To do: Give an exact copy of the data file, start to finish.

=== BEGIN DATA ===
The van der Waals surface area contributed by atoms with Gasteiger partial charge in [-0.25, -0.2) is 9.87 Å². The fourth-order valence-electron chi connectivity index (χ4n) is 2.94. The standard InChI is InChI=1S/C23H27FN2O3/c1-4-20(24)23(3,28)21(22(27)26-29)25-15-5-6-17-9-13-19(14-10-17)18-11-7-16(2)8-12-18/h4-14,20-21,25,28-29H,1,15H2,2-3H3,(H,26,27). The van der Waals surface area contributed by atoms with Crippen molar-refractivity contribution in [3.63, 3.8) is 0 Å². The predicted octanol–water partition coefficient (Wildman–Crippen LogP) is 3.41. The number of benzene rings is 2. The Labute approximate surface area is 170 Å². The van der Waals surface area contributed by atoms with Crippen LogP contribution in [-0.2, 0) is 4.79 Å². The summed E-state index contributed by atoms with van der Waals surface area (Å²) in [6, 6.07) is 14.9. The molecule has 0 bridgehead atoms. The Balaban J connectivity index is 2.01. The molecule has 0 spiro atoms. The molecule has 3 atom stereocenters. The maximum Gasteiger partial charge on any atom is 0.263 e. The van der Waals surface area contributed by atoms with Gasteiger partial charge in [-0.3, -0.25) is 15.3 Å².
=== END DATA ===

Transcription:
The van der Waals surface area contributed by atoms with Gasteiger partial charge in [-0.25, -0.2) is 9.87 Å². The fourth-order valence-electron chi connectivity index (χ4n) is 2.94. The standard InChI is InChI=1S/C23H27FN2O3/c1-4-20(24)23(3,28)21(22(27)26-29)25-15-5-6-17-9-13-19(14-10-17)18-11-7-16(2)8-12-18/h4-14,20-21,25,28-29H,1,15H2,2-3H3,(H,26,27). The van der Waals surface area contributed by atoms with Crippen molar-refractivity contribution in [3.63, 3.8) is 0 Å². The predicted octanol–water partition coefficient (Wildman–Crippen LogP) is 3.41. The number of benzene rings is 2. The Labute approximate surface area is 170 Å². The van der Waals surface area contributed by atoms with Crippen LogP contribution in [-0.2, 0) is 4.79 Å². The summed E-state index contributed by atoms with van der Waals surface area (Å²) in [6, 6.07) is 14.9. The molecule has 0 bridgehead atoms. The Balaban J connectivity index is 2.01. The molecule has 0 spiro atoms. The molecule has 3 atom stereocenters. The maximum Gasteiger partial charge on any atom is 0.263 e. The van der Waals surface area contributed by atoms with Gasteiger partial charge in [-0.3, -0.25) is 15.3 Å².